If you ride a bike in the city, you already know that there are certain things that are more relevant to urban riders than to those riding on lightly trafficked suburban back roads. Like nearly getting hit, needing a reasonable place to store your stuff, and people stealing your bike. All of which make urban cycling look unattractive to many would-be riders. Luckily, so much startup culture is happening in cities which seems to have done a great job to encourage entrepreneurs to think up great solutions to some of these urban bike issues. We’ve picked some of our favorite innovative crowdfunded bike products to help you trick out your bike. Some are for security, others are for pure awesome and/or utility- you’ll be able to tell which is which pretty easily.
Urban cyclists: Trick out your bike with these innovative products
Skylock is an electronic bike lock that connects with your phone to allow you access to your bike. Previous ‘keyless’ smart bike locks have all faced the problem of ‘what happens when the battery runs out’. (Unfortunate answer: you buy a new one). Skylock has attempted to solve this issue by adding in a solar component to keep the little battery churning along. An hour of sunlight will supply enough power for about a week, so unless you live somewhere that doesn’t get one hour of sun each week, you’ll be ok. Pre-orders are $159 for a ‘limited time’, and the regular price is listed at $249.
Helios bars attempt to make every bike into a ‘smart’ bike. These handlebars feature an integrated headlight and blinker system, smartphone connectivity, visual speedometer, GPS, turn by turn directions, and more. They come in drop, straight, or bullhorn style handlebars, and will fit on any bike with a threadless fork (you can use an adaptor for threaded forks). You charge them up with a USB cable/power adaptor, and the lights last from between 9-20 hours depending on the brightness setting you choose. Pricing ranges from $279-299 depending on the options you pick, and while there appears to have been some delays in shipping based on the updates on Kickstarter, many backers have already received their products and the estimated shipping date on the site for new orders is Dec. 2014.
If you ride in the city, you likely ride with a helmet, a lock, whatever stuff you need, and maybe some other bike accessories. When parking your bike, it is often necessary to lock the bike and take the seat off and take it with you, so that you have a seat to ride home on when you get back to your bike. Seatylock is attempting to pare down the ‘stuff’ you need by combining the seat and the lock into one. You’ll never forget your lock at home, either. The locking mechanism hides in the seat post and transforms into a one meter lock, which should be enough to lock your bike to whatever you need to. There are still 30 days to go on the Kickstarter for this particular product, and a pledge of $75 will earn you a ‘basic black’ version of the product.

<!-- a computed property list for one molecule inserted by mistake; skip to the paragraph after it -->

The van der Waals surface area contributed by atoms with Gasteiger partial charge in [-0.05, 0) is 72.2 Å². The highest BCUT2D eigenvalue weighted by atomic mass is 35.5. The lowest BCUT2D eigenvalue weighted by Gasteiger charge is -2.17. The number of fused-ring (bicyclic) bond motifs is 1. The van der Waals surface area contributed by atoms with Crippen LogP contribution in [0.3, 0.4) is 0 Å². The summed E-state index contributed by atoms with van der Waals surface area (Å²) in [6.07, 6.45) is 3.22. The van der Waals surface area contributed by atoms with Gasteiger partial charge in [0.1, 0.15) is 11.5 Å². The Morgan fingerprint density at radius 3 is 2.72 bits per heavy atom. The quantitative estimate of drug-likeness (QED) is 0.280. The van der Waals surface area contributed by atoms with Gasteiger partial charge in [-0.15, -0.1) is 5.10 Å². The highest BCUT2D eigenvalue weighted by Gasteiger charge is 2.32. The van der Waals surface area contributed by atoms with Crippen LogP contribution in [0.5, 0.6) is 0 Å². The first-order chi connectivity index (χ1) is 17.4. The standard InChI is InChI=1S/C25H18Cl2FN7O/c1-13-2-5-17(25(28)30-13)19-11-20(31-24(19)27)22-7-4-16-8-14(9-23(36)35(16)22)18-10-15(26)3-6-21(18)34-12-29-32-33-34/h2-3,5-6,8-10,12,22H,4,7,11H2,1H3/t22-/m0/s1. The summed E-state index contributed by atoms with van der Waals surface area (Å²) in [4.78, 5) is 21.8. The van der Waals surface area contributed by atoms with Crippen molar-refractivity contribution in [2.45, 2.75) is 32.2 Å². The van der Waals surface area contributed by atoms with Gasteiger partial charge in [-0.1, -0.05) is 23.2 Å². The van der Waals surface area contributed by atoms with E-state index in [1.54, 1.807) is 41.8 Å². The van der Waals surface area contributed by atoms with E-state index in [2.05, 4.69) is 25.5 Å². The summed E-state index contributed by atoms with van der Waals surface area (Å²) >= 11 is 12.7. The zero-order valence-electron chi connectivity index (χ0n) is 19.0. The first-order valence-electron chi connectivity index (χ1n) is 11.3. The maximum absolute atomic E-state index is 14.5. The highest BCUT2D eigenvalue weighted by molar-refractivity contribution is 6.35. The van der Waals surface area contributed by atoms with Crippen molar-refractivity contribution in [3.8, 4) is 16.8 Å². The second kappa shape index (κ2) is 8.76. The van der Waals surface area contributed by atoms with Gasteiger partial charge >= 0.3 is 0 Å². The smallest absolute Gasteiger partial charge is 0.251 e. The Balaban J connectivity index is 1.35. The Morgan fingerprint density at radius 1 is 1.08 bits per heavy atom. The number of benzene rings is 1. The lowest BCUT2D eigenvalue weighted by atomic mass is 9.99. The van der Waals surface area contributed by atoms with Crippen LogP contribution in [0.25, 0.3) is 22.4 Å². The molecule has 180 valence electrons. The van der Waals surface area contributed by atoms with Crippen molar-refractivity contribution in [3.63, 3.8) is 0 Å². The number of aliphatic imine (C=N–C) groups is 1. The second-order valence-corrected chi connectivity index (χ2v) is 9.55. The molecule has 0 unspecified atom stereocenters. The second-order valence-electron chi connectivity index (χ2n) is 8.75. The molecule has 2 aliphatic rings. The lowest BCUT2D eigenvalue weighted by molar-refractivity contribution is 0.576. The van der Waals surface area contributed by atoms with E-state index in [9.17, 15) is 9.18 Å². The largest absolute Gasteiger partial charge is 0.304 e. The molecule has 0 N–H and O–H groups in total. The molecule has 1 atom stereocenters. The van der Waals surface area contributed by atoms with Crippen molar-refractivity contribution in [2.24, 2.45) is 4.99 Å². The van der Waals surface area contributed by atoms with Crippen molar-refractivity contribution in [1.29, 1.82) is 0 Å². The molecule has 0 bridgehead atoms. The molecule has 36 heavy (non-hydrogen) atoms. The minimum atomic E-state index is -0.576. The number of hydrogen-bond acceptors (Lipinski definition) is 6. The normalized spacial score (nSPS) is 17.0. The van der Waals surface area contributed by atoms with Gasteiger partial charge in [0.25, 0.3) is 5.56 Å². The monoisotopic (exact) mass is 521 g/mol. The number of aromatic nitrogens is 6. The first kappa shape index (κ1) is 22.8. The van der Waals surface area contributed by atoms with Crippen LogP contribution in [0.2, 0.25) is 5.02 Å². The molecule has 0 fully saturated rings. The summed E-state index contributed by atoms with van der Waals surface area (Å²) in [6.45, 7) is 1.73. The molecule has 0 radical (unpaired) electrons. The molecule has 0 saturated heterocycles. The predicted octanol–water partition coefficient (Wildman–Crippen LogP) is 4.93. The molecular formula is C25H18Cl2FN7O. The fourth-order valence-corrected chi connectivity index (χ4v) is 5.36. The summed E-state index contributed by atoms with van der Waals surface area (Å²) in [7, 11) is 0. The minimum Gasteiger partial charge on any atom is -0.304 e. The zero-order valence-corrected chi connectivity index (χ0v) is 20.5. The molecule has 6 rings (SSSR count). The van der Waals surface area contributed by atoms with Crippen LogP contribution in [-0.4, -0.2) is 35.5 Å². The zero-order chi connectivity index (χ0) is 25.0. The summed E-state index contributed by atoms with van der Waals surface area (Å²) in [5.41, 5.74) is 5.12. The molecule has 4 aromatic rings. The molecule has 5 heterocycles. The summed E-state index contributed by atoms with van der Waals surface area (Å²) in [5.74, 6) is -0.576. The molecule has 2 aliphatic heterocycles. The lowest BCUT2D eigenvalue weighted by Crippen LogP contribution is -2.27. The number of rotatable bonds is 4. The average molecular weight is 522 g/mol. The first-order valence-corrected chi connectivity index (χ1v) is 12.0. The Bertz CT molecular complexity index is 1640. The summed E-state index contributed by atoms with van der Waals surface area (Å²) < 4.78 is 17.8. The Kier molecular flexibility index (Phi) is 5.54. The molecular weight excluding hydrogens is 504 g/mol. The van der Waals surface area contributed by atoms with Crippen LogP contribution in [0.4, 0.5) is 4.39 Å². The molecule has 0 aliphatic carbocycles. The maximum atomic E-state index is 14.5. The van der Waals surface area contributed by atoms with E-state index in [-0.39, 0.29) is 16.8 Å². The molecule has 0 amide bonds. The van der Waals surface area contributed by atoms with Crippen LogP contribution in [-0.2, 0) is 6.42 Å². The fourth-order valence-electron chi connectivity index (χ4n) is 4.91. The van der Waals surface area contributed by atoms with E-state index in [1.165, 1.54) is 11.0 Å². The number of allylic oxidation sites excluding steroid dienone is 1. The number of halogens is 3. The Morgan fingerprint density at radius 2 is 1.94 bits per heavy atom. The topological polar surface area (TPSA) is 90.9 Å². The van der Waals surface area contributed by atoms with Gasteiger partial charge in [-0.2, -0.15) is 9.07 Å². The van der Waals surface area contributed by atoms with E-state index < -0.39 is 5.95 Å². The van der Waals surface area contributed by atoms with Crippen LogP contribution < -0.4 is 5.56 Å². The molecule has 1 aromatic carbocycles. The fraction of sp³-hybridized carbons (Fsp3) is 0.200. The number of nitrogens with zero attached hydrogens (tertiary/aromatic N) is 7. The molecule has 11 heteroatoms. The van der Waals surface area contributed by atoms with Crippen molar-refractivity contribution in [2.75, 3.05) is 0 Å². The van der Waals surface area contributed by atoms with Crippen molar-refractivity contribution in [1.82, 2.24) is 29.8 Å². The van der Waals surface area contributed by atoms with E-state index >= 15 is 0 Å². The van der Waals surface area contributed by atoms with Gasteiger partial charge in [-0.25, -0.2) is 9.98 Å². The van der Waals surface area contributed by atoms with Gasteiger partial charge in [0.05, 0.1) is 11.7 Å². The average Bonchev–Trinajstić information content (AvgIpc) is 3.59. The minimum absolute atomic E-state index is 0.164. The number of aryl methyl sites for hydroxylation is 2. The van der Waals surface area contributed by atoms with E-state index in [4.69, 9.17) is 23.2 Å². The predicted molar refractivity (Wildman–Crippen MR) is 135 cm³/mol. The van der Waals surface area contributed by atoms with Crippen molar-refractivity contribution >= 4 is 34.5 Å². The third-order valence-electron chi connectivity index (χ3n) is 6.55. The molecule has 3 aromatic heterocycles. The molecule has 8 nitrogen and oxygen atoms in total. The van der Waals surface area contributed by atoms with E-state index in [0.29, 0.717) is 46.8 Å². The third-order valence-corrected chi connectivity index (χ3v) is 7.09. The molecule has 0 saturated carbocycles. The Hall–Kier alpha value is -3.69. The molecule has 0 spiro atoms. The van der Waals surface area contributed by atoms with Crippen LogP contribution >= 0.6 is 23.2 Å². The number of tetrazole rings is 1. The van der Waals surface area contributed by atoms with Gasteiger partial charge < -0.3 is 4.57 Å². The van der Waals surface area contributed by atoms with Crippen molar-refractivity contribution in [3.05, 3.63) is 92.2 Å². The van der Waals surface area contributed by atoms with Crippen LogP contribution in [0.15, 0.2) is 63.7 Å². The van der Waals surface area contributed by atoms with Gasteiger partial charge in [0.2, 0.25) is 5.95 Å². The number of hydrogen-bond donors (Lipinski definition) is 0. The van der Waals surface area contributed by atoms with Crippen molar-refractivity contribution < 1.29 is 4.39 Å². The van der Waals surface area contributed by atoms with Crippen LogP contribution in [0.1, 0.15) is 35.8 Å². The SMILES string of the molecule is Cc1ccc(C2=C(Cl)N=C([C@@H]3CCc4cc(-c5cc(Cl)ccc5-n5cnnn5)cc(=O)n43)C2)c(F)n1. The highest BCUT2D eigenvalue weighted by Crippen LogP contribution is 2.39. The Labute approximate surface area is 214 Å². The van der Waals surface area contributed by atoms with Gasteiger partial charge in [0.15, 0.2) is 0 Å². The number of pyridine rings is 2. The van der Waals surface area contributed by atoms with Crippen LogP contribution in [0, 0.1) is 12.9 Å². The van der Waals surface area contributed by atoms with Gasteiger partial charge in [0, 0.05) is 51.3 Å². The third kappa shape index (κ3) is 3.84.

The BikeSpike is a nifty little GPS device that monitors your bike’s location, has a collision detection system (and notifies certain contacts of the crash and location), allows for digital locking, and includes a notification system that you can use to find out if your bike moves out of its neighborhood, rather like a lo-jack (good for stolen bikes or kids who are supposed to stay in a particular area). You can mount it on your bike, and for an extra fee, add a little doohickey that turns it into a water bottle holder, since it goes in roughly the same spot as the water bottle usually goes. As a bonus, it also functions as a sort of fitness tracker, since it monitors your location, speed, etc. For a little device, it packs an awful lot of punch! The BikeSpike retails for $129, and you must choose from one of two monthly plans when you activate your BikeSpike. There is a Commuter Plan for $4.99/EU 4.99 per month, The Pro Plan for $6.99/EU 6.99 per month.
If you happen to own a bike that doesn’t have a mud flap on it, you’ve likely found your rear (and probably everything else) covered in some variety of wet street-grime on less than ideal weather ays. Plume is a recoiling mudgard that brings the fantastic 80’s era technology of slap bracelets to your bike. Stretch it out when you need it, and coil it in when you don’t. Plume was successfully funded and produced, but they were so popular that they’re out of stock as of this writing with an estimated back-in-stock date of Nov. 2014. Pricing is not on the site, but Kickstarter backers received one with a pledge of $35.
Maybe a year or so ago, I heard about Bucaboot from a friend. Overall, it is a great product: it can store a lot or a little, since it has a tough outer shell and built in side panniers, it locks, it is weather resistant, and is cute to boot (see what I did there??). Bucaboot raised funds via Kickstarter and seems to be in the final stages of production tweaking as of this writing – the website says it will be available to the general public (ie, non Kickstarter backers) in Spring 2015. No official price is listed on the site, but Kickstarter backers who pledged in the $145-195 range get a basic version.